When the family home and super can incur tax
With property and superannuation the two most widely held and potentially valuable assets among the baby boomers, it makes sense that a portion of either of these could be passed to future generations.
While there is no such thing as death duty in Australia, the tax man could end up doing quite well from inherited property and super assets. When it comes to inheriting property and other investment assets, the taxing point is when the assets is subsequently sold.
Where a person inherits a family home, they have two years to sell it tax free. After that, the potential for capital gains tax largely depends on when the home was bought.
A house bought after 1985 and sold after the two-year-tax free period would incur capital gain tax on the difference between what it is sold for and what the deceased paid. If bought pre-1985, the duty would be levied on the difference between what it was sold for and the market value at the time of death.
Where a house is to be sold, he says, it is important to note it has to be sold and settled within the two-period after death to avoid tax.
If you sell the property one month before the two-year grace period, and the property has a standard 60 day settlement, then you could be liable for capital gains tax on a portion of any gain.
With an inherited investment property that is subsequently sold, the amount of tax will also depend on whether the property was bought pre-1985 or post-1985 in the same way as the family home.
When CGT is payable, there may be a 50 per cent discount if the asset is held for more than 12 months.
Although the general rule is that the discount is only available where the CGT asset has been owned by the taxpayer for at least 12 months, in the situation where a beneficiary of a deceased estate acquires a post 12-CGT asset within 12 months of the disposal they may be eligible for the CGT discount.
This is because assets acquired by the beneficiary will, for the purposes of claiming the CGT discount, generally be treated as having been owned by the taxpayer for at least 12 months, as long as the collective period of ownership of the deceased and the beneficiary is at least 12 months.
But a pre-CGT asset of a deceased person is taken to be acquired by the beneficiary at the date of the death of the deceased.
With super, the calculations around what tax may need to be paid by the beneficiary is more complicated, depending whether they are a dependant or non-dependant under the relevant legislation. There may also be life insurance arrangements.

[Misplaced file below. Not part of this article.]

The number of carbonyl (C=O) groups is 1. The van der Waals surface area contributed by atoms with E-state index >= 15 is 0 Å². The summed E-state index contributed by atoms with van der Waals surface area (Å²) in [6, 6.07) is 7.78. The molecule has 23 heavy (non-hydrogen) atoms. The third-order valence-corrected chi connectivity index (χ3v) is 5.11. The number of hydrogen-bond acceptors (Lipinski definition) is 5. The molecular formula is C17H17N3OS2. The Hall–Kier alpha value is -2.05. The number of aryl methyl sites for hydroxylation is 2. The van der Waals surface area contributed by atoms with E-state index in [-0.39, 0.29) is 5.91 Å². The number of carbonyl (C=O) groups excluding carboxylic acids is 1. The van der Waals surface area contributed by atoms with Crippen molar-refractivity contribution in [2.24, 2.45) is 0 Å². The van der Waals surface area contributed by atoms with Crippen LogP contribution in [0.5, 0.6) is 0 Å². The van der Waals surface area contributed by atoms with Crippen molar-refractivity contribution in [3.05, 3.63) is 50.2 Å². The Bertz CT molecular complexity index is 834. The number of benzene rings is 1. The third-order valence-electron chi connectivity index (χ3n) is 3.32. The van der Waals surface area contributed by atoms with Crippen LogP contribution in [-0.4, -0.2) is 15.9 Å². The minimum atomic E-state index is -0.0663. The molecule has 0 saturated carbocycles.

Inheriting super money can involve hidden duty traps. A super fund may include contributions that are fully taxed (employer contributions and salary sacrifice) and untaxed (such as additional tax-free contributions).
An adult beneficiary who received super benefits can pay tax anywhere between 0 per cent and 30 per cent depending on how the deceased made the contributions.
It depends on how the superannuation went in as to how it is taxed when it comes out. The tax implications of receipt of fully taxed contributions can have quite an impact on the benefit received from the fund.
A common strategy for retirees between 60 and 65 is to withdraw what would otherwise be a taxable component on death (tax free after age 60) and recontribute it, subject to contribution limits, as a non-concessional contribution. That part of any death benefit would be received by the beneficiary tax free.
As an additional strategy, super fund member could establish a second account-based pension which could potentially be 100 per cent pension which could potentially be 100 per cent tax free. The original account-based pension may still have a taxable component.
The taxable and non-taxable amounts between two pension accounts, the retiree could draw as such as they needed to live off from the pension with taxable contributions and the minimum from the other pension.
When it comes to death, it might be that the taxable component of someone’ super has been reduced to zero and anything that is passed on is duty free.
Maintaining assets in an estate for a period of time after death can also carry Ttax advantages.
For example, a beneficiary may inherit $100,000. If the assets are maintained in the estate, they are then allowed a period of up to three tax returns where any income is only taxed at individual tax rates. After the three tax returns they may be taxed at the top rate depending on circumstances.